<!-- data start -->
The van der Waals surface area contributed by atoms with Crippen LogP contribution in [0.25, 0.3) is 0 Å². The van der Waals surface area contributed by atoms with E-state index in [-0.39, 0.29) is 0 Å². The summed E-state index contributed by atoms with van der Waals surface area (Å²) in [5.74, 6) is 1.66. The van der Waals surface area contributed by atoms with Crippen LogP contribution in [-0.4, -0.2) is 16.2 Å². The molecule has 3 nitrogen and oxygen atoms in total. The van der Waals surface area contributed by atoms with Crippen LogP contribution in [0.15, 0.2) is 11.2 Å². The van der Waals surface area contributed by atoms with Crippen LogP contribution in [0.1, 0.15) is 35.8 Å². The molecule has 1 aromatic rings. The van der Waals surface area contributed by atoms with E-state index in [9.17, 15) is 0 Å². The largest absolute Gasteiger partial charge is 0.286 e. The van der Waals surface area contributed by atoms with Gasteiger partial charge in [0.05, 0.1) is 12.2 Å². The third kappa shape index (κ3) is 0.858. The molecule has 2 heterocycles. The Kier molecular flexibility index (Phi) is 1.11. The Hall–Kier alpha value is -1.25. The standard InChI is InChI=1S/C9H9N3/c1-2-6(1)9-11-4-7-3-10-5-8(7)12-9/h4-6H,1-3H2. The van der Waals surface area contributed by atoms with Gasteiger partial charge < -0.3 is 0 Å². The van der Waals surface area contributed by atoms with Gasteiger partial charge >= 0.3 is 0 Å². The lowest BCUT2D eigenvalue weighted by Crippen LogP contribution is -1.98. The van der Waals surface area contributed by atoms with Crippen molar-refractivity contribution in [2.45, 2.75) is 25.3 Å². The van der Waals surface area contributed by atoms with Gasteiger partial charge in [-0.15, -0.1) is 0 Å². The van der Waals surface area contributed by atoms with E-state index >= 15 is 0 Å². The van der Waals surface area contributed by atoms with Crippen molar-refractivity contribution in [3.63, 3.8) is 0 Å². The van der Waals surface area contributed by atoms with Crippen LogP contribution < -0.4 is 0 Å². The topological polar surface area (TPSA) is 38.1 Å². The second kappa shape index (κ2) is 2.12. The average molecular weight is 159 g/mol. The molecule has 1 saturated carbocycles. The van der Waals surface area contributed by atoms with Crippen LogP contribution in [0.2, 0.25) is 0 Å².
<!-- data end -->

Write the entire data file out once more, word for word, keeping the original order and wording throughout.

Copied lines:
The van der Waals surface area contributed by atoms with Crippen LogP contribution in [0.25, 0.3) is 0 Å². The van der Waals surface area contributed by atoms with E-state index in [-0.39, 0.29) is 0 Å². The summed E-state index contributed by atoms with van der Waals surface area (Å²) in [5.74, 6) is 1.66. The van der Waals surface area contributed by atoms with Crippen LogP contribution in [-0.4, -0.2) is 16.2 Å². The molecule has 3 nitrogen and oxygen atoms in total. The van der Waals surface area contributed by atoms with Crippen LogP contribution in [0.15, 0.2) is 11.2 Å². The van der Waals surface area contributed by atoms with Crippen LogP contribution in [0.1, 0.15) is 35.8 Å². The molecule has 1 aromatic rings. The van der Waals surface area contributed by atoms with E-state index in [9.17, 15) is 0 Å². The largest absolute Gasteiger partial charge is 0.286 e. The van der Waals surface area contributed by atoms with Gasteiger partial charge in [0.05, 0.1) is 12.2 Å². The third kappa shape index (κ3) is 0.858. The molecule has 2 heterocycles. The Kier molecular flexibility index (Phi) is 1.11. The Hall–Kier alpha value is -1.25. The standard InChI is InChI=1S/C9H9N3/c1-2-6(1)9-11-4-7-3-10-5-8(7)12-9/h4-6H,1-3H2. The van der Waals surface area contributed by atoms with Gasteiger partial charge < -0.3 is 0 Å². The van der Waals surface area contributed by atoms with Gasteiger partial charge >= 0.3 is 0 Å². The lowest BCUT2D eigenvalue weighted by Crippen LogP contribution is -1.98. The van der Waals surface area contributed by atoms with Crippen molar-refractivity contribution in [2.45, 2.75) is 25.3 Å². The van der Waals surface area contributed by atoms with Gasteiger partial charge in [-0.15, -0.1) is 0 Å². The van der Waals surface area contributed by atoms with E-state index >= 15 is 0 Å². The van der Waals surface area contributed by atoms with Crippen molar-refractivity contribution in [3.63, 3.8) is 0 Å². The van der Waals surface area contributed by atoms with Crippen LogP contribution < -0.4 is 0 Å². The topological polar surface area (TPSA) is 38.1 Å². The second kappa shape index (κ2) is 2.12. The average molecular weight is 159 g/mol. The molecule has 1 saturated carbocycles. The van der Waals surface area contributed by atoms with Crippen LogP contribution in [0.2, 0.25) is 0 Å².